Explorers Connect

Remote River Man: Creek With No Name Expedition

OtherJames Hipkiss

Kevin Casey, the Remote River Man, will conduct a solo exploration of unnamed coastal creek systems feeding into the Admiralty Gulfin Western Australia, in May 2013. Kevin will be there alone for 6 weeks during the beginning of the dry season.

According to Kevin, who has specialised in exploring the remotest waterways on earth for thirty years, this is the least known and most isolated stretch of coastline in Australia, so rugged and remote that the only way in and out is by helicopter. I'll be dropped off at a small waterhole which I'll use as a base,then trek the length of several nearby coastal creeks, none of which even have names. This area has intrigued me for years; it contains every single typical Kimberley ecosystem - savanna, rugged gorge country with spectacular waterfalls, small pockets of wildlife-rich rainforest, mangrove swamps, paperbark billabongs, sand-flats and even a few pristine white-sand beaches (no pitching a tent on those - the crocodiles drag you into th eocean during the night). Though I will have a food supply I'll be supplementing this with fish (both ocean-caught and freshwater), wild oysters, sweet water yabbies (edible-sized crayfish) and assorted edible plant foods. Kevin's exploits have included the first-ever major pack-raft expedition in Australia, a journey to Guyana's wildest jungle river, encounters with bears in British Columbia and exploration of the remote Gabon rainforest with Baka pygmies.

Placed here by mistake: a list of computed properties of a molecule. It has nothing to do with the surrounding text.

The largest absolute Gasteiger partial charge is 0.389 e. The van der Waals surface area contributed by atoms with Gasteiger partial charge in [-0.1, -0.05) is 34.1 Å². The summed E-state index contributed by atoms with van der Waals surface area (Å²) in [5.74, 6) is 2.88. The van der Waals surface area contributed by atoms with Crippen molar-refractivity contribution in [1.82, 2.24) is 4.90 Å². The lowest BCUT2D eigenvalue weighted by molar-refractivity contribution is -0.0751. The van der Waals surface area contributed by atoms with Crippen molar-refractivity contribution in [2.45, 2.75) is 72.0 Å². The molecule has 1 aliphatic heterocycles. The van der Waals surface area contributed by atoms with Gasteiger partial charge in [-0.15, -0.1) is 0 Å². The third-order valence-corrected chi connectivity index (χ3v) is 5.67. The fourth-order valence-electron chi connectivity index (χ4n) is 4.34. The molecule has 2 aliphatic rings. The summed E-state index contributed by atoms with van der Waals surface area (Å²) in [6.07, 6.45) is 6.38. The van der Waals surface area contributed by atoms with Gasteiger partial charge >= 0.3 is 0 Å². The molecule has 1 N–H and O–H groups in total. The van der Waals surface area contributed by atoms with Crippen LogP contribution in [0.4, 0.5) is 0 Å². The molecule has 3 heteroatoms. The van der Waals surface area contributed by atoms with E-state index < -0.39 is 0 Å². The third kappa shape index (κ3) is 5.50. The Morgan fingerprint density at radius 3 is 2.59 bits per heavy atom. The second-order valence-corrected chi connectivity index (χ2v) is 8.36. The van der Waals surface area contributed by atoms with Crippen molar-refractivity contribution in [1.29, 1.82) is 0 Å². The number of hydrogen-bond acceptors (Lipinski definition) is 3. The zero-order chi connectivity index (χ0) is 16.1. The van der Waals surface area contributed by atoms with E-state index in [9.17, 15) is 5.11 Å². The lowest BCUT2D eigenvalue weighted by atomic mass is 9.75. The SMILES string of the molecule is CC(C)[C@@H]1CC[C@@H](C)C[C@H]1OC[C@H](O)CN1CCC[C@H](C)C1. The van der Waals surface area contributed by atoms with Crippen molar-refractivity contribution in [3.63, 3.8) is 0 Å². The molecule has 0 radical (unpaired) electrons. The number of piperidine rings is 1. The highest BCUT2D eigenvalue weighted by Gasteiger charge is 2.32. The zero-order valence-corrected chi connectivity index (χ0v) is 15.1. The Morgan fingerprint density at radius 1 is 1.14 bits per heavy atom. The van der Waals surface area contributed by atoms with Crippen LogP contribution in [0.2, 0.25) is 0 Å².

He films all his journeys single-handedly and then produces television-quality DVDs for sale through his website www.remoteriverman.com.

He is the author of Australian Bush Survival Skills (2000, now out of print), the most comprehensive guide to Australian wilderness survival ever produced.